Brazil Is Latest Country Questioning Google's new Privacy Terms; EU Regulator Already Investigating

Rio De Janeiro, Brazil -

Brazilian authorities at the Justice Ministry have begun investigating Google's new privacy terms, and is the latest to join a growing number of countries that are opposing Google's terms. Google was given 10 days to respond to Brazilian officials who have demanded answers about the new privacy policy.

Google rolled out it's new privacy terms recently that combined nearly 60 different terms from its various platforms such as Google+, YouTube and Gmail. Google says it was an attempt to make things simpler and more efficient, but as regulators examine those terms they are finding serious problems with what is considered "personal" and what Google can do with that information, especially when a user does not want to provide it.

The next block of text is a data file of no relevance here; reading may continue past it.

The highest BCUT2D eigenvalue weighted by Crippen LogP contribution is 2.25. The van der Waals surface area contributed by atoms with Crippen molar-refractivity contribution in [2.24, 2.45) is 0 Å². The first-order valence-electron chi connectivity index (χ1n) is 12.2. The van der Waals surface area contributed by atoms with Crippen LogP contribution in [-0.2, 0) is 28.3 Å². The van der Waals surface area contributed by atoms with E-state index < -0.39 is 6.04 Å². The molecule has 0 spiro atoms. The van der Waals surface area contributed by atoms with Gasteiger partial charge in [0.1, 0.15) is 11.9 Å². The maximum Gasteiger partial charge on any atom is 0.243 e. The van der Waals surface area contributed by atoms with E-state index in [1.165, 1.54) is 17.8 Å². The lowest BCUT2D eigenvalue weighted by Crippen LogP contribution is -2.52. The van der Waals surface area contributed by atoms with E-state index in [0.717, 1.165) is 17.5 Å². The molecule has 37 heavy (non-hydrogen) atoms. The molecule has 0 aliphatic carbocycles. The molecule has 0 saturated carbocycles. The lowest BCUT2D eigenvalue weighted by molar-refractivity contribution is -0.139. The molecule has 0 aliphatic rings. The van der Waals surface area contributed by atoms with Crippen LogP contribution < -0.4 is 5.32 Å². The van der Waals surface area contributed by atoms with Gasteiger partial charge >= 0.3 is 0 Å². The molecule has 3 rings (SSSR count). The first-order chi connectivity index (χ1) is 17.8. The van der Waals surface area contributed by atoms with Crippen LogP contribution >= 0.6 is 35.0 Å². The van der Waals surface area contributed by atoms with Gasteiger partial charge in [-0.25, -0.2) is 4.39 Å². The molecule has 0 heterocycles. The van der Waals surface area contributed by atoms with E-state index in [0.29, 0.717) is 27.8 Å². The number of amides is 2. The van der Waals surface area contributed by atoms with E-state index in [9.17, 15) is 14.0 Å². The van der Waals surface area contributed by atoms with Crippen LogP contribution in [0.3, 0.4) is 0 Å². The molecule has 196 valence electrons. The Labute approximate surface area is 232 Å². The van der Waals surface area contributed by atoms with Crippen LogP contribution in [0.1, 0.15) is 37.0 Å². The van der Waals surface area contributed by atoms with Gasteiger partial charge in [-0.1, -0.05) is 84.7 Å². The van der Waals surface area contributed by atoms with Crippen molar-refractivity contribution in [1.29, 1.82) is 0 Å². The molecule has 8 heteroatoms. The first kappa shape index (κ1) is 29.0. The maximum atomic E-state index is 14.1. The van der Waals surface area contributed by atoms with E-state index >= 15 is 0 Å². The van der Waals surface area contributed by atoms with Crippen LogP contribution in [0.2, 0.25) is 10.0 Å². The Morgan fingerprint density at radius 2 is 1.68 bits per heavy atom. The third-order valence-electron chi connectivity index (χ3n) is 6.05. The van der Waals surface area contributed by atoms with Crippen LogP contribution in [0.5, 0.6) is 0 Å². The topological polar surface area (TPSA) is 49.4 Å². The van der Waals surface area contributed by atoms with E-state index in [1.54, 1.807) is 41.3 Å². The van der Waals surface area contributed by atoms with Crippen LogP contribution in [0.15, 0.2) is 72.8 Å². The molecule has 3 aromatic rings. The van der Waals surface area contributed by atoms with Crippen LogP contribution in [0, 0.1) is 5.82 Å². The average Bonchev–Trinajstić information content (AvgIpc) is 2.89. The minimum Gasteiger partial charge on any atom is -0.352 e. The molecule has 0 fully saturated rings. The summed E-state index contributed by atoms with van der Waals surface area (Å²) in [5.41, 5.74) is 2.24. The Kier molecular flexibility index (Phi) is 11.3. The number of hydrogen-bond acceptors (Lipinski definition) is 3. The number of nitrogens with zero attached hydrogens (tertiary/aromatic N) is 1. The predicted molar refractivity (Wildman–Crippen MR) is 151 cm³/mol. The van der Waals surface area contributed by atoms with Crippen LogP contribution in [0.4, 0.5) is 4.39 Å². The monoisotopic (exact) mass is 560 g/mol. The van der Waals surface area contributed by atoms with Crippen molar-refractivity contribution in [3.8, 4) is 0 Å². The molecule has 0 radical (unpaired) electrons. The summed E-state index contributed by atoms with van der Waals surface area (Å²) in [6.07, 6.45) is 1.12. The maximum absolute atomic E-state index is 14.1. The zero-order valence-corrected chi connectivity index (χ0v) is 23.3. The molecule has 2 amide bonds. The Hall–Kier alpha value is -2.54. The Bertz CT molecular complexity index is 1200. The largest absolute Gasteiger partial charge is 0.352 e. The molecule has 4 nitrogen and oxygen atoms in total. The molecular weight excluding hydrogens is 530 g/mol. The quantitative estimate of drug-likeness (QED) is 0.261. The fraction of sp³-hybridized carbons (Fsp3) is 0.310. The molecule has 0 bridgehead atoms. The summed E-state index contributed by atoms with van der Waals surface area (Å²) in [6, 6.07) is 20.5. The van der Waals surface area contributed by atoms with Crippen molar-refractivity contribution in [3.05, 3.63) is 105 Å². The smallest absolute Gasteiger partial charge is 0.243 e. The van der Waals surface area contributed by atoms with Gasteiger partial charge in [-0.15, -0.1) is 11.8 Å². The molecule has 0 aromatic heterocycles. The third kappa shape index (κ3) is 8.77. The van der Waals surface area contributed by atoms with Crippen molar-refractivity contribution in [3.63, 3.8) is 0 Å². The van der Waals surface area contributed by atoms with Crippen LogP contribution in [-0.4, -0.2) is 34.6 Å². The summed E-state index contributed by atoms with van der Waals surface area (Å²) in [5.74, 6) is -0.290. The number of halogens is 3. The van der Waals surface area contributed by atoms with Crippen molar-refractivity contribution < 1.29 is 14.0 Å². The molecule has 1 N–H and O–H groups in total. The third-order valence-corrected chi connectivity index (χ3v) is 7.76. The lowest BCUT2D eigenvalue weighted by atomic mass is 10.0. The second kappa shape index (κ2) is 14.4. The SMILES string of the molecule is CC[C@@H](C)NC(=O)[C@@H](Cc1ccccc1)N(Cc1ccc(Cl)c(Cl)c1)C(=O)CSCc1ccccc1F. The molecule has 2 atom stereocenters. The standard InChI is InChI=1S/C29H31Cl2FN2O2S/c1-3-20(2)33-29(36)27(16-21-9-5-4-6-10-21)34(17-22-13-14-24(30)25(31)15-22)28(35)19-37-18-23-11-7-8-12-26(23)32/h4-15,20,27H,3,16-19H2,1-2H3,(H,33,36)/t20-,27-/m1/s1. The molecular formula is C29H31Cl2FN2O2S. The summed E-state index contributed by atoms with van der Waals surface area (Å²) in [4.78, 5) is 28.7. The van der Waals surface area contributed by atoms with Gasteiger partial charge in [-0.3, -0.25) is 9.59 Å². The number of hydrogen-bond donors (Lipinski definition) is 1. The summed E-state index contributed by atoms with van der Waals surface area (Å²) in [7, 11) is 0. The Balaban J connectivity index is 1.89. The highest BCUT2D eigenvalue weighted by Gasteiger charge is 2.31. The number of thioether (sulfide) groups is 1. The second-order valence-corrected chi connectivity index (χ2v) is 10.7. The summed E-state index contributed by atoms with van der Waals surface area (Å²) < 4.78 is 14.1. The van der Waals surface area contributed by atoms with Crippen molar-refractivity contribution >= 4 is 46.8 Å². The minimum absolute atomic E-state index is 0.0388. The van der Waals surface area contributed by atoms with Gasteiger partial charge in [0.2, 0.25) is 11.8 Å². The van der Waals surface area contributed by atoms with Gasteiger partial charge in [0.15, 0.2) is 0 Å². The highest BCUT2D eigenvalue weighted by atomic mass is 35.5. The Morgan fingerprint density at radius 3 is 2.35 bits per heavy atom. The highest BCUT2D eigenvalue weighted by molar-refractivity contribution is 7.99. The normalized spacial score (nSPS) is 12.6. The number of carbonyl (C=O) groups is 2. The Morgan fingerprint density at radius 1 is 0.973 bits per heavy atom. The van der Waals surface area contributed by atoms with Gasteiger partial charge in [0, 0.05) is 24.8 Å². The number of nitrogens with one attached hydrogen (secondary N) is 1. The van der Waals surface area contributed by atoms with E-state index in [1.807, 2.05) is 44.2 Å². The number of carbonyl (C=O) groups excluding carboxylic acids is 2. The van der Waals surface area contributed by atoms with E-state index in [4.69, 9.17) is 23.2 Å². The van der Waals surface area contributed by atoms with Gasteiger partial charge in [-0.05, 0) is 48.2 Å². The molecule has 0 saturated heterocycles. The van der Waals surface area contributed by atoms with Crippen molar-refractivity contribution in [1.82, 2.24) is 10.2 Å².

So far Google has said use of it's services are voluntary and users who do not want to provide their personal information do not have to use Google.

France's data protection watchdog is already conducting a Europe-wide investigation into the company's use of personal data, which it said was breaking the laws of the European Union.

Brazilian internet usage has soared over the last 10 years where 90% of internet searched are conducted using Google.

Reuters is reporting: The inquiry in Brazil also follows legal complaints filed last year by rivals accusing Google of unfairly favoring product listings from its own shopping comparison service in Internet search results.

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